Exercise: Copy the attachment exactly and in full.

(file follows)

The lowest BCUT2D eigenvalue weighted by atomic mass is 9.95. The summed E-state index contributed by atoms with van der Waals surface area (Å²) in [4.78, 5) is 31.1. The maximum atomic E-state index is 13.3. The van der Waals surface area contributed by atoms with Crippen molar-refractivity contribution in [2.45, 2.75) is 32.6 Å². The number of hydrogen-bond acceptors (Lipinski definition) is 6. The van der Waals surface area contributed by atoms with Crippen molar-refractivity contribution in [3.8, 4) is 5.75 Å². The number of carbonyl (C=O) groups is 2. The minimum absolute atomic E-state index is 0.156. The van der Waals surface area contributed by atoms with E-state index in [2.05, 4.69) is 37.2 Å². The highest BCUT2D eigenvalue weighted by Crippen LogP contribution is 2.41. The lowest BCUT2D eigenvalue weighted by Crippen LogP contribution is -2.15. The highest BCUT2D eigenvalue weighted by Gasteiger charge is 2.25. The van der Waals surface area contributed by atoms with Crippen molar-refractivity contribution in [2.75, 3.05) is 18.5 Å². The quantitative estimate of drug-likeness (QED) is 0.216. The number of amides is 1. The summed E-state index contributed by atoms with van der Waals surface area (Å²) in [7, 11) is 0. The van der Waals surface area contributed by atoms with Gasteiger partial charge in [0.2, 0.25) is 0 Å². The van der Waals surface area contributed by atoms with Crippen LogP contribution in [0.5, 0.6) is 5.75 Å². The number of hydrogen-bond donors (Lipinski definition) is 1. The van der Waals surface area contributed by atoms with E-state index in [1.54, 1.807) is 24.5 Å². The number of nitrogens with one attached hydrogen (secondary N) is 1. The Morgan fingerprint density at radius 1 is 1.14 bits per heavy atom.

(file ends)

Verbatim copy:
The lowest BCUT2D eigenvalue weighted by atomic mass is 9.95. The summed E-state index contributed by atoms with van der Waals surface area (Å²) in [4.78, 5) is 31.1. The maximum atomic E-state index is 13.3. The van der Waals surface area contributed by atoms with Crippen molar-refractivity contribution in [2.45, 2.75) is 32.6 Å². The number of hydrogen-bond acceptors (Lipinski definition) is 6. The van der Waals surface area contributed by atoms with Crippen molar-refractivity contribution in [3.8, 4) is 5.75 Å². The number of carbonyl (C=O) groups is 2. The minimum absolute atomic E-state index is 0.156. The van der Waals surface area contributed by atoms with E-state index in [2.05, 4.69) is 37.2 Å². The highest BCUT2D eigenvalue weighted by Crippen LogP contribution is 2.41. The lowest BCUT2D eigenvalue weighted by Crippen LogP contribution is -2.15. The highest BCUT2D eigenvalue weighted by Gasteiger charge is 2.25. The van der Waals surface area contributed by atoms with Crippen molar-refractivity contribution in [2.75, 3.05) is 18.5 Å². The quantitative estimate of drug-likeness (QED) is 0.216. The number of amides is 1. The summed E-state index contributed by atoms with van der Waals surface area (Å²) in [7, 11) is 0. The van der Waals surface area contributed by atoms with Gasteiger partial charge in [0.2, 0.25) is 0 Å². The van der Waals surface area contributed by atoms with Crippen LogP contribution in [0.5, 0.6) is 5.75 Å². The number of hydrogen-bond donors (Lipinski definition) is 1. The van der Waals surface area contributed by atoms with E-state index in [1.54, 1.807) is 24.5 Å². The number of nitrogens with one attached hydrogen (secondary N) is 1. The Morgan fingerprint density at radius 1 is 1.14 bits per heavy atom.